A graduate degree in medicine is obtained by attending an allopathic medical school and earning a medical doctor (MD) degree or by attending an osteopathic medical school and earning a doctor of osteopathic medicine (DO) degree. Both types of graduates are fully eligible to become board certified in any specialty and practice medicine in the U.S. Admission to medical schools is extremely competitive, so it is important to have an individually appropriate and competitive academic plan.

Although osteopathic programs tend to have slightly lower admissions standards, it is not appropriate for an applicant to pursue admission to an osteopathic school as a “backup plan” in the event of rejection by an allopathic school. It is best for applicants to make a deliberate decision about pursuing an M.D. or O.D. degree, as the two professions seek to train practitioners who fully embrace their own approach to healing. In general, allopathic (or traditional) medicine values drugs and surgery in the treatment of illness. Osteopathic medicine also relies on advanced medical technology but favors a more holistic view of illness that includes more “hands-on” treatment.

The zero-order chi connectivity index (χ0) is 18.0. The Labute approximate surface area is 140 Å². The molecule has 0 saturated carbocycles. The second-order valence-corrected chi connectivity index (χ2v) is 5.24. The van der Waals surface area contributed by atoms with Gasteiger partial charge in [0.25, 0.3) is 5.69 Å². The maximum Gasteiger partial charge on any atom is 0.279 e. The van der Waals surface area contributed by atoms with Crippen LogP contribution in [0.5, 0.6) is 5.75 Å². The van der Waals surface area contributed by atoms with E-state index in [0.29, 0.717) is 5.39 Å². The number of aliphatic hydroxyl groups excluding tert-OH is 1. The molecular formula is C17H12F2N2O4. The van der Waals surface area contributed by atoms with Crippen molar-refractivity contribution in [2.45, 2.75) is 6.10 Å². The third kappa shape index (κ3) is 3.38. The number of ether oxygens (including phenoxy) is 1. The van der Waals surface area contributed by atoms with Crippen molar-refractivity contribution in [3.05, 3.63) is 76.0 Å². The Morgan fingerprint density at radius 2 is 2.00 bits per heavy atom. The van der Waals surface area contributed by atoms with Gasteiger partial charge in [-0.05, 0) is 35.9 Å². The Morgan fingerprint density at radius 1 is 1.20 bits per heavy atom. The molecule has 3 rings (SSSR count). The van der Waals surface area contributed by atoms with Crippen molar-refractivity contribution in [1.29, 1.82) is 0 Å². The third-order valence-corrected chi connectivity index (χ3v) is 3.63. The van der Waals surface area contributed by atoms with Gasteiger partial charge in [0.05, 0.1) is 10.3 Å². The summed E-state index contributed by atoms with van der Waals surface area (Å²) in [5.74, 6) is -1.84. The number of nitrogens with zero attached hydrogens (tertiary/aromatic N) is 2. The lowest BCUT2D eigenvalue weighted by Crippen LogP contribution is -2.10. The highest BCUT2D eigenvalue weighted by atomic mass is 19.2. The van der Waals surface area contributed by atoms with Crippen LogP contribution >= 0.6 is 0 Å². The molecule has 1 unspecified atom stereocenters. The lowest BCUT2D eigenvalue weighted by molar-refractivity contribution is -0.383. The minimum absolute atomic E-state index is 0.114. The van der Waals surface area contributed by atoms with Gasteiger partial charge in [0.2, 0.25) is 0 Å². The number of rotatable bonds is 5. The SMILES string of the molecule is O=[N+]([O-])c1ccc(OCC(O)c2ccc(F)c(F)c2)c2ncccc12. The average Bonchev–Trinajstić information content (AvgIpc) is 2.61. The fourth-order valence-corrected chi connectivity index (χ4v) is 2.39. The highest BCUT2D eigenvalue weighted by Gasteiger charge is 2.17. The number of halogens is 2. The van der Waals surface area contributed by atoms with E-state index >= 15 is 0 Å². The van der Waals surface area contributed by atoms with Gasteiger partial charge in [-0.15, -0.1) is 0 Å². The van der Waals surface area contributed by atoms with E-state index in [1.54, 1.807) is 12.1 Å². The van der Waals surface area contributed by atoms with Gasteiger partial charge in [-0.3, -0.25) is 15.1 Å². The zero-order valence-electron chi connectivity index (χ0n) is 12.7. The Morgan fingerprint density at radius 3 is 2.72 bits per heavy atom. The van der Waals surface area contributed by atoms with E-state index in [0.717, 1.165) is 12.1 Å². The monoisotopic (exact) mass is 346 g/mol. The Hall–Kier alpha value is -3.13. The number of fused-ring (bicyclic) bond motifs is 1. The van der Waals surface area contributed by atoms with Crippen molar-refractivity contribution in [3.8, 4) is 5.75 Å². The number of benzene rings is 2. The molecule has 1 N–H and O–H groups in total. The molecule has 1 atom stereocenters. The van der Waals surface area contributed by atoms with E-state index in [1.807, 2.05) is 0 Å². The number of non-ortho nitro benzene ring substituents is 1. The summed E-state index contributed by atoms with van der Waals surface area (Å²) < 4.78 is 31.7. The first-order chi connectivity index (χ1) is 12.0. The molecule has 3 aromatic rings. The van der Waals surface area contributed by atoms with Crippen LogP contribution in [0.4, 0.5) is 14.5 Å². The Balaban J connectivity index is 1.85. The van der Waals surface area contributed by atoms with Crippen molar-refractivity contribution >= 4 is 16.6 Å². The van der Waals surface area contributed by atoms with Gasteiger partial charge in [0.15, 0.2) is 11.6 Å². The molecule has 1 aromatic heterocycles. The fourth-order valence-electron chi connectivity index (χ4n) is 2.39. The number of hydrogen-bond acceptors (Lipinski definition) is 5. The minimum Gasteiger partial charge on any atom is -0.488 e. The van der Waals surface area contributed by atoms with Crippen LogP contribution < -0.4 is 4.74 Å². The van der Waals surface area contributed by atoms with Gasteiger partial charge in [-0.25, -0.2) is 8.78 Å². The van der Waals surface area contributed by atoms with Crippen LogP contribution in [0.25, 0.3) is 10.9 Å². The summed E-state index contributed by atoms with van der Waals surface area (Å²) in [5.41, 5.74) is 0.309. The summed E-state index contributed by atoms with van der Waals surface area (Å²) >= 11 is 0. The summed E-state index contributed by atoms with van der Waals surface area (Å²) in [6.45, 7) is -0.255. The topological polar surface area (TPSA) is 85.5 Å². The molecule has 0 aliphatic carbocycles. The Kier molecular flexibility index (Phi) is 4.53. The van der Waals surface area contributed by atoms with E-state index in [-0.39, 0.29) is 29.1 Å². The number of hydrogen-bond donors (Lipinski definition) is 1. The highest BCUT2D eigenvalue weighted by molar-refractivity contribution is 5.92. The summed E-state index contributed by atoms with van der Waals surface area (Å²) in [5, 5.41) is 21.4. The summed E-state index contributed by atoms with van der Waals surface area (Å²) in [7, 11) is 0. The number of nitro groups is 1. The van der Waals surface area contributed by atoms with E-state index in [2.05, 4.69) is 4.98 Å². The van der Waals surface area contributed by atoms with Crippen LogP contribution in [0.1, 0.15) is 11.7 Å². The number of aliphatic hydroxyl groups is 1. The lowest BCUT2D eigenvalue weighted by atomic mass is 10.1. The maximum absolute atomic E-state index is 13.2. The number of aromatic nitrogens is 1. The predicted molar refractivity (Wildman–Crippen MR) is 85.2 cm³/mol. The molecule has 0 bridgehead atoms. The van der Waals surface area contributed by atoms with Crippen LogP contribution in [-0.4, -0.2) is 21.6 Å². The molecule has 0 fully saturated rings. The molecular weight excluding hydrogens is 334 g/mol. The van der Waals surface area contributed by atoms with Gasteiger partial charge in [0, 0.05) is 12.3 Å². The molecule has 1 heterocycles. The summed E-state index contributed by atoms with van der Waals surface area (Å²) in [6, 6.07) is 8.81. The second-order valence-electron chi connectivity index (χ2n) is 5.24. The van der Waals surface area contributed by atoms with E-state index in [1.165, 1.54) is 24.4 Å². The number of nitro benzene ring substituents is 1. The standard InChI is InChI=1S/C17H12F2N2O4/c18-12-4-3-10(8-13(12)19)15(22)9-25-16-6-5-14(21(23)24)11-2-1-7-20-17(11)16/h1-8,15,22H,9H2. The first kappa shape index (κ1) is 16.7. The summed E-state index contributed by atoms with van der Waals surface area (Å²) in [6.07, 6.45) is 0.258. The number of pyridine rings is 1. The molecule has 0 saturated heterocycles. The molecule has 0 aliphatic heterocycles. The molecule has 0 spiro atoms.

Both types of medical schools consider the following factors in selecting applicants for admission:

  • High grades in both science and non-science courses, showing an upward trend.
  • High scores on the Medical College Admission Test (MCAT).
  • A favorable letter of evaluation from the SPU PPHS Committee.
  • Exposure to a variety of clinical settings, with a letter of recommendation from a medical professional.
  • Other support letters highlighting extracurricular, leadership, and service experiences.
  • A strong interview with the medical school admissions committee.

Appropriate majors for pre-medical students include Biochemistry and Physiology. Many other majors are suitable, but students may need supplemental courses at SPU or after graduating. Because coursework requirements vary from school to school, it is essential for students to become familiar with the specific prerequisites of the medical schools to which they intend to apply. Additional courses that are often recommended or required include Calculus, English, Ethics, Organic Chemistry, Physics, and Psychology.

Most pre-medical students apply for admission in the summer after their fourth year or later. Because medical schools prefer applicants who demonstrate competence in a variety of areas as well as a deep understanding of the challenges of a career in health care, applicants with less than four years of undergraduate experience almost never gain admission to selective schools.